|Birth: ||Aug. 25, 1941|
New Haven County
|Death: ||Apr. 22, 2012|
John "Jack" J. Baltas, 70, died Sunday, April 22, 2012 at Leominster Hospital in Leominster, Mass. He was the son of the late Anne Prisco.
Jack was born on Aug. 25, 1941, in Meriden. Known to his friends as "Cadillac Jack", he was a longtime resident of Meriden and attended local schools. Jack's true passion in life was his love of motorcycles and his motorcycle club. He was the founder of the East Coast Diablo's MC and also the Clubs Past National President. Jack also enjoyed spending time at the shore in Westbrook and Milford. He was "one of a kind", a man who cared about his neighbors and who was always a reliable friend.
He is survived by his children, John Baltas Jr., and his wife, Cheryl, of Yucaipa, Calif., Damon Baltas-St. John and his wife, Kim, of Northford, Shane Baltas, of Meriden, Jackie Medellin and her husband, Matthew, of San Antonio, Texas, Heather Gish and her husband, Scott, of Kensington, Joe Baltas, of Meriden, Nadeine Baltas, of Meriden; his sister, Kathy Schwartz; and numerous grandchildren and great-grandchildren. Jack was predeceased by his daughter, Kim Foglio; and a sister, Joanne DeMarco-Thorpe.
Family and friends are invited to pay their respects on Wednesday, April 25, at the Smith-Ruzzo Funeral Home, 450 Broad St., Meriden from 3 until 9 p.m. A graveside service will be held at 10 a.m. from the Smith-Ruzzo Funeral Home when the funeral cortege will proceed to Walnut Grove Cemetery for a 10:30 a.m. burial. To send an online expression of sympathy please visit www.smithruzzofuneralhome.com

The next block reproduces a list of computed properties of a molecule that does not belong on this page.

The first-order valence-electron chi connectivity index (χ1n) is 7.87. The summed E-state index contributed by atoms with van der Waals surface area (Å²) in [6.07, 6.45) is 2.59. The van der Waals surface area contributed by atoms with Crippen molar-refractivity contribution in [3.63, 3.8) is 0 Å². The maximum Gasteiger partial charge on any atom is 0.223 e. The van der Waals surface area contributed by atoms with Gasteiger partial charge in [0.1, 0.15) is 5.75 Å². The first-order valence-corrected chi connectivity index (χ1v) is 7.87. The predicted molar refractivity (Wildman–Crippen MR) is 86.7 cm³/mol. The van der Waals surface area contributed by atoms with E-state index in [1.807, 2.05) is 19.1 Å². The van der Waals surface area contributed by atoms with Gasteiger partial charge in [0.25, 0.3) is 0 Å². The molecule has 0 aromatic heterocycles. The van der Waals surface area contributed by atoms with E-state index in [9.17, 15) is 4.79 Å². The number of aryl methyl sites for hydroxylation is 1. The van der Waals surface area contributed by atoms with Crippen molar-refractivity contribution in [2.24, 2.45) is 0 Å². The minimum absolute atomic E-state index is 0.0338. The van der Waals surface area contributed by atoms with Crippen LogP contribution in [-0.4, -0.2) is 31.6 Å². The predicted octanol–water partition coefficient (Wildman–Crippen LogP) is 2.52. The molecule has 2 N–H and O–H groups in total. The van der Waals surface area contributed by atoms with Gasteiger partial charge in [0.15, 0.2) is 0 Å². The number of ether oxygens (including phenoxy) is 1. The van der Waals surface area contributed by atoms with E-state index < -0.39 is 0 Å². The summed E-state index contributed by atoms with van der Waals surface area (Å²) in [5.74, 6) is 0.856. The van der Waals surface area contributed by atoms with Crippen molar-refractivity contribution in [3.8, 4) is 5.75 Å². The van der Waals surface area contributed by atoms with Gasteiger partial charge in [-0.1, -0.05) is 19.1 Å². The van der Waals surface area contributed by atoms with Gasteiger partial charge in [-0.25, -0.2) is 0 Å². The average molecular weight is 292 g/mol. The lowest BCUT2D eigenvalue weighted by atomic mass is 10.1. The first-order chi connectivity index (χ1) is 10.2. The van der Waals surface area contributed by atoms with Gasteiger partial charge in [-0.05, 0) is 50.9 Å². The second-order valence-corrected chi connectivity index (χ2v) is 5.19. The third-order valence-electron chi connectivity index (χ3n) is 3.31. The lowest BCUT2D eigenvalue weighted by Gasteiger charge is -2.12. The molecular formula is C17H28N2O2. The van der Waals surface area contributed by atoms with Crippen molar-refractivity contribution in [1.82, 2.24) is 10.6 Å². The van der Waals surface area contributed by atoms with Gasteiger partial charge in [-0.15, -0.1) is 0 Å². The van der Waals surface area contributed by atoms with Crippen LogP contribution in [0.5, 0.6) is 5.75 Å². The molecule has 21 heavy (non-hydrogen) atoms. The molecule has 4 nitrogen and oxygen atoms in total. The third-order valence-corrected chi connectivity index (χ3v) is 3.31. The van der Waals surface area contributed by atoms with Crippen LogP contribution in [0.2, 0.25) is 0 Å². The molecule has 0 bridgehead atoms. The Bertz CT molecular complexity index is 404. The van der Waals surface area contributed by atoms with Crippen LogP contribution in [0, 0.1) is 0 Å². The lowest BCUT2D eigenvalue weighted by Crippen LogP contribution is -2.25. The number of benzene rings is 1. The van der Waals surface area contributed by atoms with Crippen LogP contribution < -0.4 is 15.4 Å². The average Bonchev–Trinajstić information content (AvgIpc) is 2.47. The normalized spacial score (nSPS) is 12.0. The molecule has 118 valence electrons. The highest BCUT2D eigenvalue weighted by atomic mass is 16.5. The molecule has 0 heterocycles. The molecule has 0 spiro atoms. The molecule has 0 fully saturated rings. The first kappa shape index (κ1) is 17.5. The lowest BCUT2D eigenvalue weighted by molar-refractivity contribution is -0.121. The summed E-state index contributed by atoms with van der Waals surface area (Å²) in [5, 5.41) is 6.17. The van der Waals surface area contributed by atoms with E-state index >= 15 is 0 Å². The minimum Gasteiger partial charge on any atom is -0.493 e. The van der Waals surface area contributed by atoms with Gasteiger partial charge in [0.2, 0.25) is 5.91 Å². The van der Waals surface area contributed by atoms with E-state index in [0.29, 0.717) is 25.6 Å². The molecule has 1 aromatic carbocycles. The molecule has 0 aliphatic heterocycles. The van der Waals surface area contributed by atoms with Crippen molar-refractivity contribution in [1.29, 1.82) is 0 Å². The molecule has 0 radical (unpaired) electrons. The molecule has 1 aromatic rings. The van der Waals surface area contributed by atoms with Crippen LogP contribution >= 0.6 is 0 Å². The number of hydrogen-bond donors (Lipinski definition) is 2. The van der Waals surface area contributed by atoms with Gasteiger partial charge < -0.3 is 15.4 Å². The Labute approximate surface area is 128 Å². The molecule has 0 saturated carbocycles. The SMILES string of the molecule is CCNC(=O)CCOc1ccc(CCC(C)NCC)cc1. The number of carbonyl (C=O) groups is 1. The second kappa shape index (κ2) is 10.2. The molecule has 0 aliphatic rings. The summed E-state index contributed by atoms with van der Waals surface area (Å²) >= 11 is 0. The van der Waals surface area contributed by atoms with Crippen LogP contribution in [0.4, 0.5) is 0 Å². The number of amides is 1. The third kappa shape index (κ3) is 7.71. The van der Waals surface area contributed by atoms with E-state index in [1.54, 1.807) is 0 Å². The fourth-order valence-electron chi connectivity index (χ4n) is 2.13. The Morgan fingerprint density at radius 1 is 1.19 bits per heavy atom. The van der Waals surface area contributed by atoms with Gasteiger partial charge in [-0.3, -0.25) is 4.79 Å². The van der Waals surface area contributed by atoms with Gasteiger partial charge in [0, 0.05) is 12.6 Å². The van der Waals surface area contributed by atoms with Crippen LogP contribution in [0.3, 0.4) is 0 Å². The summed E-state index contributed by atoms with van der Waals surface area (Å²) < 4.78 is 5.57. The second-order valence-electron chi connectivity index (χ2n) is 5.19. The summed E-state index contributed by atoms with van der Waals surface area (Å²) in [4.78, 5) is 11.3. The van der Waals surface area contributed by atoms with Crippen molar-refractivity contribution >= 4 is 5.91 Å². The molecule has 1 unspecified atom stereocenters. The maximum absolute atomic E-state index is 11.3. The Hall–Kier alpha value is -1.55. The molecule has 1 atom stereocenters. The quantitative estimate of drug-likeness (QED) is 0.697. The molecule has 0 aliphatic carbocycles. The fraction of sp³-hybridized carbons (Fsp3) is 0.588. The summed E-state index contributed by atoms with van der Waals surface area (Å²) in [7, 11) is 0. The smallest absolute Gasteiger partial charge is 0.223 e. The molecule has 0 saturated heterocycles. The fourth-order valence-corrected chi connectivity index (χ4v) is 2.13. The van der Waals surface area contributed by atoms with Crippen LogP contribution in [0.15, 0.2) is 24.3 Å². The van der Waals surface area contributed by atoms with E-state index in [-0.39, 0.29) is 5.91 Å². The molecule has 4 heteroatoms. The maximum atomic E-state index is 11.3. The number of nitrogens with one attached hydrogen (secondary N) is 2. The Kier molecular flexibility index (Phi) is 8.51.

Published in The Record-Journal on April 24, 2012
MERIDEN — John J. "Jack" Baltas Sr., the former Diablos motorcycle gang leader, died Sunday at the age of 70.
Baltas was released from federal prison on Friday after spending the past 16 years in jail for conspiracy to possess and distribute heroin. Baltas was arrested in 1996 on the charges and convicted in November 1998.
Baltas had reportedly been suffering from heart trouble.
Before serving time in prison, Baltas, a Meriden native who grew up in a two-family house on Maple Street, was a popular figure in the community. He was known for helping the city as well as getting in trouble with the law. Through the 1970s and 1980s, Baltas was fined and jailed on a number of charges, including gambling, assault, possessing a silencer and distributing stolen motorcycle parts.
People in Meriden knew Baltas for his good work and kind deeds. Friends and neighbors of Baltas, who during his adult life lived on Grove Street near the Diablos clubhouse, knew Baltas as someone who would buy lunch for the needy or help neighbors with chores.
Former Meriden Mayor Joseph Marinan grew up a couple of streets away from Baltas in their Irish-Italian neighborhood. Marinan used to play softball with a group of men at Forte's Cafe, four doors away from the Diablos clubhouse. Marinan said the owner of the cafe didn't allow club members into his establishment, as he thought it would affect business.
"As mayor I had a number of meetings with Jack about the condition of the neighborhood and role with the clubhouse," Marinan said Sunday night.
Marinan said Baltas always treated him respectfully and complied with him. At times there were issues with the large number of motorcycles outside the club or the late-night fireworks being set off at the clubhouse.